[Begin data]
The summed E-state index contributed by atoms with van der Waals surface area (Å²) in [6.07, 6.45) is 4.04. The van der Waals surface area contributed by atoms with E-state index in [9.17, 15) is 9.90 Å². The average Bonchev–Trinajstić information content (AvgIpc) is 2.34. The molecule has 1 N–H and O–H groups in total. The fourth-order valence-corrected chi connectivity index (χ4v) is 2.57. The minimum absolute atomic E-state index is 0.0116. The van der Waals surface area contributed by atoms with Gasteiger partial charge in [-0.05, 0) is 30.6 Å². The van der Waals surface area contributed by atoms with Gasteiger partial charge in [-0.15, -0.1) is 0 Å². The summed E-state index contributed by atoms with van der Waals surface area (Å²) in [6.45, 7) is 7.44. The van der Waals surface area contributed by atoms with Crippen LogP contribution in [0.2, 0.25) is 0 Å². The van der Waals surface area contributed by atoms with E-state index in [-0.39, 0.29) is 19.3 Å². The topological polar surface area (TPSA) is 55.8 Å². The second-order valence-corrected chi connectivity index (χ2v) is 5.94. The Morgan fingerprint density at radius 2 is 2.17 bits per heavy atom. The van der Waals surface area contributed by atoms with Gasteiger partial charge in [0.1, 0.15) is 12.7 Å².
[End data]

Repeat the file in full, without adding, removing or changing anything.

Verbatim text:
The summed E-state index contributed by atoms with van der Waals surface area (Å²) in [6.07, 6.45) is 4.04. The van der Waals surface area contributed by atoms with E-state index in [9.17, 15) is 9.90 Å². The average Bonchev–Trinajstić information content (AvgIpc) is 2.34. The molecule has 1 N–H and O–H groups in total. The fourth-order valence-corrected chi connectivity index (χ4v) is 2.57. The minimum absolute atomic E-state index is 0.0116. The van der Waals surface area contributed by atoms with Gasteiger partial charge in [-0.05, 0) is 30.6 Å². The van der Waals surface area contributed by atoms with Gasteiger partial charge in [-0.15, -0.1) is 0 Å². The summed E-state index contributed by atoms with van der Waals surface area (Å²) in [6.45, 7) is 7.44. The van der Waals surface area contributed by atoms with Crippen LogP contribution in [0.2, 0.25) is 0 Å². The van der Waals surface area contributed by atoms with E-state index in [-0.39, 0.29) is 19.3 Å². The topological polar surface area (TPSA) is 55.8 Å². The second-order valence-corrected chi connectivity index (χ2v) is 5.94. The Morgan fingerprint density at radius 2 is 2.17 bits per heavy atom. The van der Waals surface area contributed by atoms with Gasteiger partial charge in [0.1, 0.15) is 12.7 Å².